I was the third wheel in a business meeting the other day. It was an executive talking to my manager about the company’s most recent revenue growth, return on invested capital, and operating income. A year ago, all these money metrics sounded like another language, but now it’s all starting to make sense. Everyone was surprised, including myself, when I broke in to the conversation and explained how each $1 we reduced operating expenses, was equivalent to $2.40 of revenue growth based on our most recent public financial filing.
I guess you just start to absorb the fancy money metrics speak when you hear it often enough, but the reason I’ve been interested in understanding business financial metrics is because I believe they are rather applicable to personal finance. So here are a few of my money metrics that have been the key to optimizing my savings and investment strategy.
It’s my opinion that businesses and individuals alike focus too much on revenue growth. I know that it’s necessary in order to grow your market share and continue to keep investors interested, but it’s not the only way to way to drive profitability.
The personal equivalent of this would be income growth (raises). It’s awesome that you got a raise at work, but if your fundamental savings strategy isn’t strong, you’re just going to end up blowing the extra money instead of saving it.
About 98% of my revenue (income) is from my work paycheck, and I have certainly focused on growing it. I’d like to average a 4% raise each year for the next ten years, and I’m putting in the extra time and effort to get that next promotion. Hopefully that will take care of itself.
Passive Income to Expense Ratio:
While I’m on the topic of passive income… A while back I was looking around at Leigh’s Financial Journey and I saw a metric I’d never seen before in her financial stats. It was the P/E ratio. She’s tracking how much money her passive income is bringing in relative to how much she spends each year.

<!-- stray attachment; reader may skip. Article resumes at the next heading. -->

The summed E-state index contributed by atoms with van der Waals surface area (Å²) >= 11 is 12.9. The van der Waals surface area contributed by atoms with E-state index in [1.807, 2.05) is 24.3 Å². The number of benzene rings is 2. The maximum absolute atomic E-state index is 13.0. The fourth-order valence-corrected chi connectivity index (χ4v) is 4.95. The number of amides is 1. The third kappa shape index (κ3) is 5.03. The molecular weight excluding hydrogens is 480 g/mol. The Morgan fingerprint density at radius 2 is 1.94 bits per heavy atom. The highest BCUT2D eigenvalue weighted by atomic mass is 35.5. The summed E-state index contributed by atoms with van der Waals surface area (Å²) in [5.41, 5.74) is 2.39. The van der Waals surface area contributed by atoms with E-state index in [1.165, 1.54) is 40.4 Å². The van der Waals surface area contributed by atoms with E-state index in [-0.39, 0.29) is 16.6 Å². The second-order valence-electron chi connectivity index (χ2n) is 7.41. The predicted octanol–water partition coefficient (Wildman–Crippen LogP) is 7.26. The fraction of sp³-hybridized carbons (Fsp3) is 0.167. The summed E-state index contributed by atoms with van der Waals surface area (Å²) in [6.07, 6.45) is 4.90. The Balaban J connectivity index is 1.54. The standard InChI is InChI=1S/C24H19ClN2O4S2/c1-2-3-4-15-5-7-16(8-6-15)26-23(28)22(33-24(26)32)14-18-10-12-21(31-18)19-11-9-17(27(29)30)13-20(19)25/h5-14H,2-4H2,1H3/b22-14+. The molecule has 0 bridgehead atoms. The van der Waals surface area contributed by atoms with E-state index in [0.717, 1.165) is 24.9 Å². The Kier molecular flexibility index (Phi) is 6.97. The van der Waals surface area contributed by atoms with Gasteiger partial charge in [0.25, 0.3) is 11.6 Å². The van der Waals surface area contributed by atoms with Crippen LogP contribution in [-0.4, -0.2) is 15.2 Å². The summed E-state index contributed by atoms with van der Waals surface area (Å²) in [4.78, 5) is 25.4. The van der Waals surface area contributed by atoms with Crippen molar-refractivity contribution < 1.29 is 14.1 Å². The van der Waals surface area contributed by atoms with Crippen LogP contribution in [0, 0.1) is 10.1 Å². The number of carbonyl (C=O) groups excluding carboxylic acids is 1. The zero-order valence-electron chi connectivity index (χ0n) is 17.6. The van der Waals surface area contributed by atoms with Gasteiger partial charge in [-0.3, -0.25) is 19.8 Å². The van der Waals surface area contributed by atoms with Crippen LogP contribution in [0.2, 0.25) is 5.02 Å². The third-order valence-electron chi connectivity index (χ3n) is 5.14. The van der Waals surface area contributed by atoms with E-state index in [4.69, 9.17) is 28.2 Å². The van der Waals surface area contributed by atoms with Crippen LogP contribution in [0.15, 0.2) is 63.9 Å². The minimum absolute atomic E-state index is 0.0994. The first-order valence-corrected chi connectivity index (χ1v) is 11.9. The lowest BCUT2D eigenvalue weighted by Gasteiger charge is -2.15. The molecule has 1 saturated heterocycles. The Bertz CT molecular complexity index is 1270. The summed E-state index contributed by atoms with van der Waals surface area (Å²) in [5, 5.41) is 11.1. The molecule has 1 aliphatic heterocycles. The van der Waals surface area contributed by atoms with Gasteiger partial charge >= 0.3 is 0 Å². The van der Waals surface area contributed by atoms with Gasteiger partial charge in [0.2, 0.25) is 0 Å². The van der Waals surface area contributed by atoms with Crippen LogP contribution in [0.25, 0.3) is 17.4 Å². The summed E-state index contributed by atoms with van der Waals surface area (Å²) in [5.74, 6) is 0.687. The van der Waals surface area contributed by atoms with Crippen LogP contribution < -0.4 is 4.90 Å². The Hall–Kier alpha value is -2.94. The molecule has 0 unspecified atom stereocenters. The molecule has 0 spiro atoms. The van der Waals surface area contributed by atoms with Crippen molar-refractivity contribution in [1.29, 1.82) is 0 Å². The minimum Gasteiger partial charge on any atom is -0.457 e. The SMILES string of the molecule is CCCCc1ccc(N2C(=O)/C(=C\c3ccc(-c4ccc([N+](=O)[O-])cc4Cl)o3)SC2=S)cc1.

This metric is the bread and butter of anyone questing after financial independence like I am. Once you hit 100% you are officially financially independent. In 2011, I had $0.00 passive income, so this metric was at 0%. When 2012 was all said and done, my P/E was 5.14% and my goal for 2013 is 10%. The largest chunk of this comes from stock market increases, so I might actually go negative if we have another year like 2008.
Return on Assets:
Your total return on assets is simply your net income for the year divided by all of your assets. If you are just starting out, like I am, your ROA should be fairly high because your salary is much larger than your assets. This money metric captures how good you are at using your skills/cash/assets to make even more money.
In 2011, my ROA was 206% (meaning I earned more than 2X what I was worth). In 2012 it was down to 97%. As my assets grow, I’d like this money metric to level off around 10%-20% as more and more of my income comes from my investments instead of my work.
Debt to Income Ratio
The debt to income ratio is a favorite money metric of anyone looking to give you a loan. Mortgage brokers and credit card companies want you to take on debt and pay them interest, but they also know that if this ratio gets too high, you’ll have a large chance of defaulting. The typical guidelines tell you to keep your D/I ratio under 30%.
With the exception of my credit card purchases, which I pay off in full every month, I don’t have any debt right now, so I’m at 0% and I hope to stay that way until I take on a mortgage to purchase property.
The savings rate is quite possibly your most important money metric. The only way to get rich is to spend less than you make, and that’s the heart of your personal savings rate. It’s simply the % of your annual income that you actually hold on to. If this money metric is under 0%, you are on a one way train to the poor house.
Most traditional financial planners will tell you to keep your savings rate at about 15%, so you will have built up enough assets to support yourself when you retire at 65. Other more aggressive bloggers, like Mr. Money Mustache will tell you to save 75% of your income and retire in 7 years.
I’d love to be like MMM, but I’ve only been able to achieve about 50% so far. in 2011 my savings rate was 20%, and my 2012 savings rate jumped up to 47%. It will be tough to make such an aggressive leap forward with this money metric again, but hopefully I’ll break the 50% seal this year.
What money metrics work best for you? Did I leave any out? When was the last time you calculated your passive income to expense ratio?